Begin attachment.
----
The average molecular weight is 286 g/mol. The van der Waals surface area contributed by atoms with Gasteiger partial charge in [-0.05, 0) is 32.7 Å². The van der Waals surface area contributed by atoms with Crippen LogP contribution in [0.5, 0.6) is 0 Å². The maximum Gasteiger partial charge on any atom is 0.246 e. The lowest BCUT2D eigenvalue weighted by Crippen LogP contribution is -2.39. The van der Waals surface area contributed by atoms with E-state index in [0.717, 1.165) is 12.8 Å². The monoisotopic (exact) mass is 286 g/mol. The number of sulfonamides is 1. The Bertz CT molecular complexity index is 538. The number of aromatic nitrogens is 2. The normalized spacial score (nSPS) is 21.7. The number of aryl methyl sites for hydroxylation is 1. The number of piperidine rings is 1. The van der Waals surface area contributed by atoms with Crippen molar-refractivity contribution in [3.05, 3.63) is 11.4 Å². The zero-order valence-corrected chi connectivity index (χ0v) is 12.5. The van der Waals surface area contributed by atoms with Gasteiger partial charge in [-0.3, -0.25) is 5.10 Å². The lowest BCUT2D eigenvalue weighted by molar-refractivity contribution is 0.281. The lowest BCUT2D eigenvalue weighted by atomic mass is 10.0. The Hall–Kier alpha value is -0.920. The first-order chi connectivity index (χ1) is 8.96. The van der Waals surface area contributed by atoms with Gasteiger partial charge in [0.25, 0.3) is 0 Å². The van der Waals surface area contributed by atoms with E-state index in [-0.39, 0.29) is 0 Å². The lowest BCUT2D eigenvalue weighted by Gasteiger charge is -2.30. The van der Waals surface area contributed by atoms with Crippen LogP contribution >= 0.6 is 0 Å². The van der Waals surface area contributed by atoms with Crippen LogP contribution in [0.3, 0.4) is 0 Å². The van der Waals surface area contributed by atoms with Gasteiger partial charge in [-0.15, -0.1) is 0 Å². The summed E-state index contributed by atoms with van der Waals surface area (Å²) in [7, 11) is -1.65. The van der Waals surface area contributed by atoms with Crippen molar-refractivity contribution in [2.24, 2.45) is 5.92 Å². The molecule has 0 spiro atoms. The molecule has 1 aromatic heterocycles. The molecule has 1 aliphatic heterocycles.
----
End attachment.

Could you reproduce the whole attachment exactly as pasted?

The average molecular weight is 286 g/mol. The van der Waals surface area contributed by atoms with Gasteiger partial charge in [-0.05, 0) is 32.7 Å². The van der Waals surface area contributed by atoms with Crippen LogP contribution in [0.5, 0.6) is 0 Å². The maximum Gasteiger partial charge on any atom is 0.246 e. The lowest BCUT2D eigenvalue weighted by Crippen LogP contribution is -2.39. The van der Waals surface area contributed by atoms with E-state index in [0.717, 1.165) is 12.8 Å². The monoisotopic (exact) mass is 286 g/mol. The number of sulfonamides is 1. The Bertz CT molecular complexity index is 538. The number of aromatic nitrogens is 2. The normalized spacial score (nSPS) is 21.7. The number of aryl methyl sites for hydroxylation is 1. The number of piperidine rings is 1. The van der Waals surface area contributed by atoms with Crippen molar-refractivity contribution in [3.05, 3.63) is 11.4 Å². The zero-order valence-corrected chi connectivity index (χ0v) is 12.5. The van der Waals surface area contributed by atoms with Gasteiger partial charge in [-0.3, -0.25) is 5.10 Å². The lowest BCUT2D eigenvalue weighted by molar-refractivity contribution is 0.281. The lowest BCUT2D eigenvalue weighted by atomic mass is 10.0. The Hall–Kier alpha value is -0.920. The first-order chi connectivity index (χ1) is 8.96. The van der Waals surface area contributed by atoms with Gasteiger partial charge in [0.25, 0.3) is 0 Å². The van der Waals surface area contributed by atoms with E-state index in [-0.39, 0.29) is 0 Å². The lowest BCUT2D eigenvalue weighted by Gasteiger charge is -2.30. The van der Waals surface area contributed by atoms with Crippen LogP contribution >= 0.6 is 0 Å². The van der Waals surface area contributed by atoms with Crippen LogP contribution in [0.3, 0.4) is 0 Å². The van der Waals surface area contributed by atoms with Gasteiger partial charge in [-0.15, -0.1) is 0 Å². The summed E-state index contributed by atoms with van der Waals surface area (Å²) in [7, 11) is -1.65. The van der Waals surface area contributed by atoms with Crippen molar-refractivity contribution in [2.24, 2.45) is 5.92 Å². The molecule has 0 spiro atoms. The molecule has 1 aromatic heterocycles. The molecule has 1 aliphatic heterocycles.